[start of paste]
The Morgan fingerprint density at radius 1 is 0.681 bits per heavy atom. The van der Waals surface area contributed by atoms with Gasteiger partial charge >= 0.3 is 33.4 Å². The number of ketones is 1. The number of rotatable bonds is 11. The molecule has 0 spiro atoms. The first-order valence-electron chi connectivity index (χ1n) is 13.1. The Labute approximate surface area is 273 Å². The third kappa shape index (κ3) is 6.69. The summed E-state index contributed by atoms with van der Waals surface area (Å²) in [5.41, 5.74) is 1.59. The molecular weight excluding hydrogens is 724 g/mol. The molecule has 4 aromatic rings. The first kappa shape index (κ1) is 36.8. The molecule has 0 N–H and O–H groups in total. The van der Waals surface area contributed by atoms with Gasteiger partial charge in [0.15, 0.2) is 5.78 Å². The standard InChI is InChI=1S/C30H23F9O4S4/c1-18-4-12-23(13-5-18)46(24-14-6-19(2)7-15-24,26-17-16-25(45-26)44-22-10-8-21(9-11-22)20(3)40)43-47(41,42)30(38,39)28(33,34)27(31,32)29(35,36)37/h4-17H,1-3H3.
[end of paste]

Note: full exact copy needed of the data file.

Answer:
The Morgan fingerprint density at radius 1 is 0.681 bits per heavy atom. The van der Waals surface area contributed by atoms with Gasteiger partial charge >= 0.3 is 33.4 Å². The number of ketones is 1. The number of rotatable bonds is 11. The molecule has 0 spiro atoms. The first-order valence-electron chi connectivity index (χ1n) is 13.1. The Labute approximate surface area is 273 Å². The third kappa shape index (κ3) is 6.69. The summed E-state index contributed by atoms with van der Waals surface area (Å²) in [5.41, 5.74) is 1.59. The molecular weight excluding hydrogens is 724 g/mol. The molecule has 4 aromatic rings. The first kappa shape index (κ1) is 36.8. The molecule has 0 N–H and O–H groups in total. The van der Waals surface area contributed by atoms with Gasteiger partial charge in [0.15, 0.2) is 5.78 Å². The standard InChI is InChI=1S/C30H23F9O4S4/c1-18-4-12-23(13-5-18)46(24-14-6-19(2)7-15-24,26-17-16-25(45-26)44-22-10-8-21(9-11-22)20(3)40)43-47(41,42)30(38,39)28(33,34)27(31,32)29(35,36)37/h4-17H,1-3H3.